Clean-energy advocates advanced legislation Wednesday that aims to make it easier for Californians to use solar power despite concerns about the possible impact on customers who remain fully reliant on the electric grid.
The bill, authored jointly by state Sens. Scott Wiener, D-San Francisco, and Jim Nielsen, R-Gerber (Tehama County), is designed to enshrine in state law a right for homes, schools and businesses to take advantage of solar power without utilities putting up too many roadblocks.
Dubbed the “Solar Bill of Rights,” SB288 is also intended to help customers quickly connect renewable energy projects on their sites to the grid and avoid fees that the legislation’s major supporters call discriminatory.
The bill cleared the state Senate’s Energy, Utilities and Communications Committee on a unanimous vote, even as some lawmakers on the committee voiced sympathy with objections from the utility industry and ratepayer advocates.
“We are in a period of transition,” Wiener said at the hearing. “For people and homes and businesses and schools and affordable housing (projects) that want to do the right thing, we should not be putting barriers in their way.”
Numerous people from organizations that support solar power, along with farmers, homeowners and other individuals, spoke in favor of the bill.
Gary Thiara, a Colusa County walnut farmer, told the committee that he started a solar-plant project in spring 2016. It was supposed to be finished by the end of that year but is “still in limbo” and has yet to be powered up, Thiara said.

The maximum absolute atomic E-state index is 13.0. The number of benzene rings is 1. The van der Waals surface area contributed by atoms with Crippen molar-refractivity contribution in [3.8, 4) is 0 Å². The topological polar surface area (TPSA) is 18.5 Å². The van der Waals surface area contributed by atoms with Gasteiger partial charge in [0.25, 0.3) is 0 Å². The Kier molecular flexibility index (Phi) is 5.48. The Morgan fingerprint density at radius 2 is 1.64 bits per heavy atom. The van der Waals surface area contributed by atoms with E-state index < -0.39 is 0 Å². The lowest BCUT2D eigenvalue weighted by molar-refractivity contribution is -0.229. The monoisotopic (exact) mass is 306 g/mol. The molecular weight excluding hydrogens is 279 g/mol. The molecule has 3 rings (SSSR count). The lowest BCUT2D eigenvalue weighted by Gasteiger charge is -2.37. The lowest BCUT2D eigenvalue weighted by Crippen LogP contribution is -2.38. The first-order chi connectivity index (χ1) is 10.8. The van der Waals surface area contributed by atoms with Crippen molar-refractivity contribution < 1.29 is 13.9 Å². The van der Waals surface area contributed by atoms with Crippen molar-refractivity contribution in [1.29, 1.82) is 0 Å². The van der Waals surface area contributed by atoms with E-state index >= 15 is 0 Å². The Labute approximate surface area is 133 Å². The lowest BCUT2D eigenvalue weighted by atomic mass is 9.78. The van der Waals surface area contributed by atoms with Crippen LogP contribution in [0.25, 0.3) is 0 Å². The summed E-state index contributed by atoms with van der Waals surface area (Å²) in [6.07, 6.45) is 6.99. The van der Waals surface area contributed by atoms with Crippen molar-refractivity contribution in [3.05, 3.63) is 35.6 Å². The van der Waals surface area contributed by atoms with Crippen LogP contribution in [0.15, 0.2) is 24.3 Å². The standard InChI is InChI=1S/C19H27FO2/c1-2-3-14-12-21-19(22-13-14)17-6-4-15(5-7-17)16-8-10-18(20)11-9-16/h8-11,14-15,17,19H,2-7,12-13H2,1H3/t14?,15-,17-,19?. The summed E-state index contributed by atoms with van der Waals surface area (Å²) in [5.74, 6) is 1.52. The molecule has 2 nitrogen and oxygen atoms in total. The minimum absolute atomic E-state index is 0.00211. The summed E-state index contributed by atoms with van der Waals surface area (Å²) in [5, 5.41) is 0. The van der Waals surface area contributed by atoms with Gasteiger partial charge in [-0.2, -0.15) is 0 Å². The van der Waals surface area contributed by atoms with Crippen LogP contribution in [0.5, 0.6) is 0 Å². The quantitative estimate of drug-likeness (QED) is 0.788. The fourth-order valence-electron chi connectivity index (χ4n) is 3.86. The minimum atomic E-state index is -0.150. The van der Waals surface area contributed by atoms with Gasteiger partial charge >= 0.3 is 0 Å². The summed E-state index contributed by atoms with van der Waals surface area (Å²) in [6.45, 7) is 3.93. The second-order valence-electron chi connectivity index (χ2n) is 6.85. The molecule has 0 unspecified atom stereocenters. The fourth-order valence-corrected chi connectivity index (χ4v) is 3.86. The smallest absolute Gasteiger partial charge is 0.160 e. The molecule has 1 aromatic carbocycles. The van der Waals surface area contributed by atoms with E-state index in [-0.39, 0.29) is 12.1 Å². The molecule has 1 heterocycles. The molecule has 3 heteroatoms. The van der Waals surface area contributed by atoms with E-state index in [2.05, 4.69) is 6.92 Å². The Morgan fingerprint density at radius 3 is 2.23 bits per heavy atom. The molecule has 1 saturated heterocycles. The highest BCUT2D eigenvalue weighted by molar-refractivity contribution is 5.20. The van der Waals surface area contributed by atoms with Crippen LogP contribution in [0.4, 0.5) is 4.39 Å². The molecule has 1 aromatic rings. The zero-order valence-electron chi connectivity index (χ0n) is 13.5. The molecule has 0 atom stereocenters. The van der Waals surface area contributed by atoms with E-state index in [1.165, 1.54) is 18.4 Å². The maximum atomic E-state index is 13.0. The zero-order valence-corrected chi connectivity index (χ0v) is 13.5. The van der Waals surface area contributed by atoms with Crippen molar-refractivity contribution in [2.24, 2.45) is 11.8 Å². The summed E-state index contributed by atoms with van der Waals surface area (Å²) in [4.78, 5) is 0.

“Had we known this prior to initiating the project … how long it was gonna be and the interconnection challenges, we probably wouldn’t have done the project,” he said. “It’s very damaging to us and others like us.”
Representatives of all three of the state’s investor-owned utilities — Pacific Gas and Electric, Southern California Edison and San Diego Gas and Electric — and The Utility Reform Network consumer group were among those who spoke critically of the bill.
One of their concerns was about potential negative consequences for people who don’t use on-site solar power if the state is too financially friendly to customers’ clean-energy projects. TURN staff attorney Matthew Freedman said his group wants to make sure new legislation does not “carve up the customer base” so there are “only so many customers who remain to pay the bill.”
The critique resonated with multiple lawmakers on the committee, including chairman Sen. Ben Hueso, D-Logan Heights (San Diego County).
“If we are not gonna discriminate against one customer, we should not discriminate against any,” Hueso said.
But Dave Rosenfeld, executive director of the Solar Rights Alliance, cast the debate as a showdown between a “powerful, entrenched monopoly and ordinary people who want freedom from crushing and skyrocketing electricity costs.”
Ultimately, the bill had little problem moving forward, as Wiener said he had already agreed to several amendments and was open to continued conversations with legislative staff about the remaining concerns.